Accidents and incidents[edit]

Midway Airlines had no aircraft accidents.

Midway Connection had only 3 minor incidents and 2 large bird strike incidents. During initial FAA flight proving runs, a cabin door on the Dornier 228 aircraft opened in flight and struck the tail of the aircraft. The aircraft sustained minor damage and returned to Springfield, Illinois. The door was found in a field later that month.

During a passenger flight, a repair of the previous tail damage came loose inflight and departed the aircraft. The damage was found during inspection by the first officer for the next flight. During engine start up procedures, a parking brake was left engaged on a Dornier 228 aircraft. The FAA determined that braking pressure had bled out from one of the main landing gear brakes. The over-riding parking brake valve prohibited the pilot from being able to actuate the pilot brakes causing the aircraft to yaw and strike one of the other nearby parked aircraft.

Midway Connection had two bird strike incidents involving geese. The first incident involved a goose striking the inner wing between the engine and the fuselage. During the incident the bird was also struck by the propeller and a portion of the carcass was thrown through the passenger window striking a passenger. The second involved a goose striking one of the landing gear sponsons causing substantial damage to the fairing and structure.

Frequent flyer program[edit]

Midway operated a frequent flyer program called FlyersFirst. Upon cessation of service, the program ended and mileage credits were not transferred to any other program.[12]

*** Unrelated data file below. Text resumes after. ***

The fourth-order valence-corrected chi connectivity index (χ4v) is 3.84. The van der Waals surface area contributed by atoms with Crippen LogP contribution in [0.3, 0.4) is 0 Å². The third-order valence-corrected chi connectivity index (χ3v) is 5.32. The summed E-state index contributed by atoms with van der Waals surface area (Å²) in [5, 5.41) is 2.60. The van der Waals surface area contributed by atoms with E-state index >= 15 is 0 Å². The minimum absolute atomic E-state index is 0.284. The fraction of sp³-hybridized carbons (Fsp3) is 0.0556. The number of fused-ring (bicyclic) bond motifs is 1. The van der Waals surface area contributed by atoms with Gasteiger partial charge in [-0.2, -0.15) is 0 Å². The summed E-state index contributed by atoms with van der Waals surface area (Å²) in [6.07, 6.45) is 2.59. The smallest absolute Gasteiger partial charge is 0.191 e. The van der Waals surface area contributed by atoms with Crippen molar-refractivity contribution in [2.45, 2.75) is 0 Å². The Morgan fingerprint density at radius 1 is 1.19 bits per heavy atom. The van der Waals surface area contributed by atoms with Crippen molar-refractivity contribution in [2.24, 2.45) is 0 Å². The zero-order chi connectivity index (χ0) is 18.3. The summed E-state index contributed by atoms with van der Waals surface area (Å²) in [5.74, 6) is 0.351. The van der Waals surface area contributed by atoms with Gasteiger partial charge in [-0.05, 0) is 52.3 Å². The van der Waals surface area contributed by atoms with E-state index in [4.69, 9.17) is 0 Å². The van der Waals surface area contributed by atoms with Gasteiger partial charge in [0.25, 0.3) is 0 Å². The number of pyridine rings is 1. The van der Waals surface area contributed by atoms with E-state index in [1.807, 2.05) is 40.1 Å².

References[edit]

  1. ^ a b c History of Midway Airlines
  2. ^ timetableimages.com
  3. ^ Air Transport World
  4. ^ Salpukas, Agis (17 June 1989). "Eastern to Sell Operations In Philadelphia to Midway". New York Times. Retrieved 10 April 2014. 
  5. ^ Jouzaitis, Carol (12 October 1989). "Midway Fills Out Philly Slate". Chicago Tribune. Retrieved 10 April 2014. 
  6. ^ Berg, Eric N. (20 October 1990). "Midway Air Leaving Philadelphia". New York Times. Retrieved 10 April 2014. 
  7. ^ Dallos, Robert E. (27 March 1991). "Midway Airlines Seeks Chapter 11 Shield". Los Angeles Times. Retrieved 10 April 2014. 
  8. ^ Salpukas, Agis (14 November 1991). "Midway Air Shuts Down After Buyout Is Abandoned". New York Times. Retrieved 10 April 2014. 
  9. ^ history
  10. ^ [1]
  11. ^ http://www.departedflights.com, Dec. 15, 1989 Official Airline Guide (OAG), Chicago Midway Airport flight schedules
  12. ^ WebFlyer :: The Frequent Flyer Authority

External links[edit]

  • [2] has several Midway timetables and route maps including timetable of routes purchased from Eastern Airlines.